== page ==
• by June 2011, a scientific paper describing NIWA’s methods would be submitted to an academic journal for publication, and would be subject to independent peer reviews.

That made four principal objectives. What’s their status?

  1. Reconstruction: as we know, it’s finished.
  2. Peer reviews: NIWA and the BoM say that a single peer review occurred. NIWA claims their report has been approved; the BoM describes a somewhat cursory examination. There’s no evidence of the BoM’s approval and no sign of a thorough examination. There’s no evidence of other peer reviews.
  3. Confidence levels: unpublished.
  4. Formal paper: not submitted, unpublished.

In summary: three out of four objectives were not achieved. That is not adequate and I note that no explanation has been offered. It’s certainly not what the Minister promised the Parliament.

After the announcement of the review, nothing happened for several months, so the Coalition issued Judicial Review proceedings.

About six weeks later, NIWA sent station records to the BoM showing their proposed adjustments. After some to-and-fro, NIWA received a final report from the BoM (excluding Hokitika) in early December. NIWA didn’t like it a bit. They first sent off an interim reply and then gave the BoM a 40-page broadside on the eve of Christmas. The BoM didn’t respond.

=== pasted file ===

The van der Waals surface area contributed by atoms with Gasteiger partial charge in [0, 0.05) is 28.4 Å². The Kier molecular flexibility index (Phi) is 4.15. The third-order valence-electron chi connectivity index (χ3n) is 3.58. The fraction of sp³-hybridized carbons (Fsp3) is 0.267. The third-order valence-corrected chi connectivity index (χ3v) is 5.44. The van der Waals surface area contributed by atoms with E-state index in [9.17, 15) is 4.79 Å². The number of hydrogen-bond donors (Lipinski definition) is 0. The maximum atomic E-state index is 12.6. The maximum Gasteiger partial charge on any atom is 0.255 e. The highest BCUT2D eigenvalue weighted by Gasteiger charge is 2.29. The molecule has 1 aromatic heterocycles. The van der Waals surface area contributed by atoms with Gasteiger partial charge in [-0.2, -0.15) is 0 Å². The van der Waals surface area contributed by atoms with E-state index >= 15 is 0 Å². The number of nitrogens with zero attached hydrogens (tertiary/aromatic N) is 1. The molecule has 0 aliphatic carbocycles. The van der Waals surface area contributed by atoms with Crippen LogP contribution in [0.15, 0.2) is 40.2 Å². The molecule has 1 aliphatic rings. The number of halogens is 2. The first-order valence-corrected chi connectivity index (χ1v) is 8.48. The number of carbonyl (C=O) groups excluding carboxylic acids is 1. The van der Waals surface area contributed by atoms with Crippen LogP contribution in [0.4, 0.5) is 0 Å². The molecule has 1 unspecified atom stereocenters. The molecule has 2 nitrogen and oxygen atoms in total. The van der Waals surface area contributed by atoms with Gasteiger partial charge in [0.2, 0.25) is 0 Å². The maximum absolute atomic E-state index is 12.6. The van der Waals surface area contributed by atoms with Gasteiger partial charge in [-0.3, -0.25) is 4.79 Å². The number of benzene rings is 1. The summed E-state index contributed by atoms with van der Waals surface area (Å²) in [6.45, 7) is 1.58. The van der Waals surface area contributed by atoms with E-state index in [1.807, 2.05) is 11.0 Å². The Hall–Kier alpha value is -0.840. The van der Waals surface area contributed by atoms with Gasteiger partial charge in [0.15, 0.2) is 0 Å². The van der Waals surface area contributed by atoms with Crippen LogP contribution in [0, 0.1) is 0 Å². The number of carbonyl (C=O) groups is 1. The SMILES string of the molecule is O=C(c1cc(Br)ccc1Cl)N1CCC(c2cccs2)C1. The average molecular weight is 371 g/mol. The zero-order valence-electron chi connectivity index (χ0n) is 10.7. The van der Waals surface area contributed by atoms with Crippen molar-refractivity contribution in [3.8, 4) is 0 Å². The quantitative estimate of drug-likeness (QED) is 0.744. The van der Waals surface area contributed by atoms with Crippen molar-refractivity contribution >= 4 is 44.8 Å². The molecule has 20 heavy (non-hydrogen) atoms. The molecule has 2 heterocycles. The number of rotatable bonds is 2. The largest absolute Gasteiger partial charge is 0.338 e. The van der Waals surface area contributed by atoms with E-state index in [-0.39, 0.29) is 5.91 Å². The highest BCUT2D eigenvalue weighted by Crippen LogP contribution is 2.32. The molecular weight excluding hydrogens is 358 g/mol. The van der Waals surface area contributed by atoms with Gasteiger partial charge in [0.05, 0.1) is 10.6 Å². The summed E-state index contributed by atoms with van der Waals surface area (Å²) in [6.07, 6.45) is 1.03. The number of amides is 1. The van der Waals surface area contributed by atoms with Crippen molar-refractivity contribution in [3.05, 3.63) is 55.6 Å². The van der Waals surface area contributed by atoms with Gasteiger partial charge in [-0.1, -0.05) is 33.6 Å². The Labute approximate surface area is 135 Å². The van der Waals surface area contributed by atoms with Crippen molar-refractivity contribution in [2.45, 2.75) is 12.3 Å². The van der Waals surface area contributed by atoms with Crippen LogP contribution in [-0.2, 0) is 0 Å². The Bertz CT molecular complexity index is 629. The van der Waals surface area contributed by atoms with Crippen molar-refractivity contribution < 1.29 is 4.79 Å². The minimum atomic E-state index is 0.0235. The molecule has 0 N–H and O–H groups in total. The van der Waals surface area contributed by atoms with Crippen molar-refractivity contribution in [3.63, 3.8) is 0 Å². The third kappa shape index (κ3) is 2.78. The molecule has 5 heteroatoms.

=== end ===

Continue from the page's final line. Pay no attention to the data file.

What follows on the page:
So NIWA made the best of it. They published a report on the ‘Review of NIWA’s “Seven-Station” Temperature Series’ on 16 December, 2010, with its new temperature record (NZT7). The report included a wishy-washy letter from the BoM confirming it had carried out a peer review, but saying nothing significant about the outcome.

OIA requests refused

In the global climate change debate, much reliance is placed by some, such as the IPCC, on allowing only peer-reviewed material, in an attempt to ensure good quality information. There is also enormous public interest in our suit against NIWA, both here and overseas.

Recognising this, I asked NIWA for copies of their correspondence under the Official Information Act. I’ve previously described the outcome in NIWA’s review taking a hiding, NIWA’s review: what are they hiding? and NIWA — show us the peer review!